David Smith, Betsy Youngman, Earth Exploration Toolbook Chapter from TERC
Activity takes between four and six 45-minute class periods. Computer access is necessary.Discuss this Resource»
Learn more about Teaching Climate Literacy and Energy Awareness»
Most suitable for upper high school and undergraduate. Can be modified to be used in upper middle school classes.
About Teaching Climate Literacy
Other materials addressing 2f
Other materials addressing 4c
Other materials addressing 4d
2.4 Water stores and transfers energy.
Excellence in Environmental Education Guidelines
Other materials addressing:
A) Processes that shape the Earth.
Notes From Our Reviewers
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Teaching Tips | Science | Pedagogy |
- Teachers may want to create a summative assessment for each part of the activity since none is supplied.
About the Science
- Good background content for educators and students.
- Comment from scientist: The physical connections between the variables explored in the activity are not well explained and will need further explanation by the educator. Ideally an educator would encourage a hypothesis-based inquiry which could then lead in an understanding if the analyzed variables are connected.
About the Pedagogy
- Student directions are very detailed and well sequenced.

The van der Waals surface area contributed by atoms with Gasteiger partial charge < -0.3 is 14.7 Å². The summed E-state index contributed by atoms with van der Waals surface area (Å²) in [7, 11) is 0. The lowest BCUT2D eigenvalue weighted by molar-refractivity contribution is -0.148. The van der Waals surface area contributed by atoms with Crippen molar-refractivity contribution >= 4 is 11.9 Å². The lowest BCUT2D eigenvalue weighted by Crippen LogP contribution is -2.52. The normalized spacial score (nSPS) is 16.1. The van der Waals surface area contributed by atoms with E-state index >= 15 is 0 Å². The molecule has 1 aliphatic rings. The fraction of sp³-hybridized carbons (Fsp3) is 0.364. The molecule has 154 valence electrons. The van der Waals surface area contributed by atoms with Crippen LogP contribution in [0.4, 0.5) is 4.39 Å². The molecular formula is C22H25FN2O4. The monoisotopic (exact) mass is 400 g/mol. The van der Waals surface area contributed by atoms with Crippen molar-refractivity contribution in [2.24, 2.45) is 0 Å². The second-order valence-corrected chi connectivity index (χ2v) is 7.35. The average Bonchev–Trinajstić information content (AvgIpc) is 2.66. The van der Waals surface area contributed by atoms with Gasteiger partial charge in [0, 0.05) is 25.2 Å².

- Screenshots aid student navigation through the software and website.
- Most of the assessment questions are embedded in the student directions. No summative assessment supplied.
- A thorough and complete guide is supplied for educators.
- Students who are not very tech-savvy will need guidance from educator.
- This resource engages students in using scientific data.
See other data-rich activities
Technical Details/Ease of Use
- Requires use of My World GIS. Must be downloaded for free trial or purchased for $99 for a classroom license.
MS-ESS2-6: Develop and use a model to describe how unequal heating and rotation of the Earth cause patterns of atmospheric and oceanic circulation that determine regional climates.
Disciplinary Core Ideas
MS-ESS2.C2: The complex patterns of the changes and the movement of water in the atmosphere, determined by winds, landforms, and ocean temperatures and currents, are major determinants of local weather patterns.
MS-ESS2.D1: Weather and climate are influenced by interactions involving sunlight, the ocean, the atmosphere, ice, landforms, and living things. These interactions vary with latitude, altitude, and local and regional geography, all of which can affect oceanic and atmospheric flow patterns.
MS-ESS2.D3: The ocean exerts a major influence on weather and climate by absorbing energy from the sun, releasing it over time, and globally redistributing it through ocean currents.
MS-ESS3.B1: Mapping the history of natural hazards in a region, combined with an understanding of related geologic forces can help forecast the locations and likelihoods of future events.
HS-ESS2.D1: The foundation for Earth’s global climate systems is the electromagnetic radiation from the sun, as well as its reflection, absorption, storage, and redistribution among the atmosphere, ocean, and land systems, and this energy’s re-radiation into space.